More Push-Back Against War from US Intelligence Community
March 20, 2012 • 8:11AM

Several well-placed U.S. intelligence officials today told EIR that the Sunday New York Times article by James Risen, providing previously unpublished details about the 2010 updated National Intelligence Estimate on Iran's nuclear program, was a significant push-back effort on the part of the U.S. military and intelligence establishment against a looming war.

The Risen piece, clearly based on briefings from some of the intelligence and military officials who prepared the 2010 NIE update, was the most comprehensive report to date on how much effort went into its preparation. The 2010 document updated and corroborated the November 2007 NIE which concluded that Iran had abandoned all work on nuclear weaponization in late 2003, and had not resumed the work since. According to Risen's sources, the 2010 update on the earlier NIE was delayed as the result of new allegations that Iran had resumed some part of the weaponization program. Those allegations were investigated indepth before the new NIE was released to select Members of Congress and the Executive Branch. According to Risen's sources, the allegations wer either found to be untrue or simply did not represent sufficient proof to change the findings.

While the original November 2007 NIE was partially released in a declassified form to the public, the 2010 update was strictly kept classified. The Risen article, therefore, represented the most comprehensive account of the new document made available to the general public.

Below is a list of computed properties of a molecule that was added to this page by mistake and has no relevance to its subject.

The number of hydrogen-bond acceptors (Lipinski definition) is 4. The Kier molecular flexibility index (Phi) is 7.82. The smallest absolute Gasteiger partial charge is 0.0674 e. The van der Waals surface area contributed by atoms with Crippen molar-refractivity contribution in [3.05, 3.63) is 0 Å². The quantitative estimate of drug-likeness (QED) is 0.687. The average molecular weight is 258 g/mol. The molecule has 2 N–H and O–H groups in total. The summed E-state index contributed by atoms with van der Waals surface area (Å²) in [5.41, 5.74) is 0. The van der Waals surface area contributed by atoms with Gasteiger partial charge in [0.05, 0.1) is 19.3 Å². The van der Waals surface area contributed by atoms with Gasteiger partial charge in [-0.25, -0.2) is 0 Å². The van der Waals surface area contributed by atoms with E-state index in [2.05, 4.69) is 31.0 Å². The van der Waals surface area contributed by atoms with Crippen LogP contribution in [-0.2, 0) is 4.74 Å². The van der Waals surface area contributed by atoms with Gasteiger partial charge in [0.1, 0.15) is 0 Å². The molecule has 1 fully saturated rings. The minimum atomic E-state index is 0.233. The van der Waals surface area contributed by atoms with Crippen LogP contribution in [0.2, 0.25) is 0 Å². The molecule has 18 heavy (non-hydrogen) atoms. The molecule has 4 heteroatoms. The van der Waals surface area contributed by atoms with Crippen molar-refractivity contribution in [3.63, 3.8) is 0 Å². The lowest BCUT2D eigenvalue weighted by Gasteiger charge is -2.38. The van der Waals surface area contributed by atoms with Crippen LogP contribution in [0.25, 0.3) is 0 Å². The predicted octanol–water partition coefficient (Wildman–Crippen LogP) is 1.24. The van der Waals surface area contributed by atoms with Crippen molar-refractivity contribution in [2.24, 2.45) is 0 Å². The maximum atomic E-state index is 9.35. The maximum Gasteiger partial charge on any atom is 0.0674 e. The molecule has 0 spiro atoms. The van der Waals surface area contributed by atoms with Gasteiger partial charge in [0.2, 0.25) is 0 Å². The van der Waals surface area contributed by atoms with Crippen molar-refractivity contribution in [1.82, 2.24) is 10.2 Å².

And the fact that the Israeli intelligence services, including Mossad, shared the U.S. assessment that Iran has not resumed work on a nuclear weapon, was aimed at boosting opposition within Israel to Netanyahu's now-accelerating drive to get the OK to launch a preventive strike on Iran.

One recently retired CIA official made it clear that he considered the Risen story to be the strongest indication to date of how adament U.S. intelligence services are about the need to avoid a war at all costs. Risen, the New York Times national security correspondent, has been in the cross-hairs of the Obama Administration for the past several years. He is a party to the Espionage Act indictment of a former CIA officer, Jeffrey Sterling, who is accused of leaking information to Risen that appeared in the writer's book State of War about covert operations against Iran by the Bush-Cheney Administration. The Sterling case has not gone to trial, because it is now before an Appellate Court over government attempts to use secret witnesses at the trial.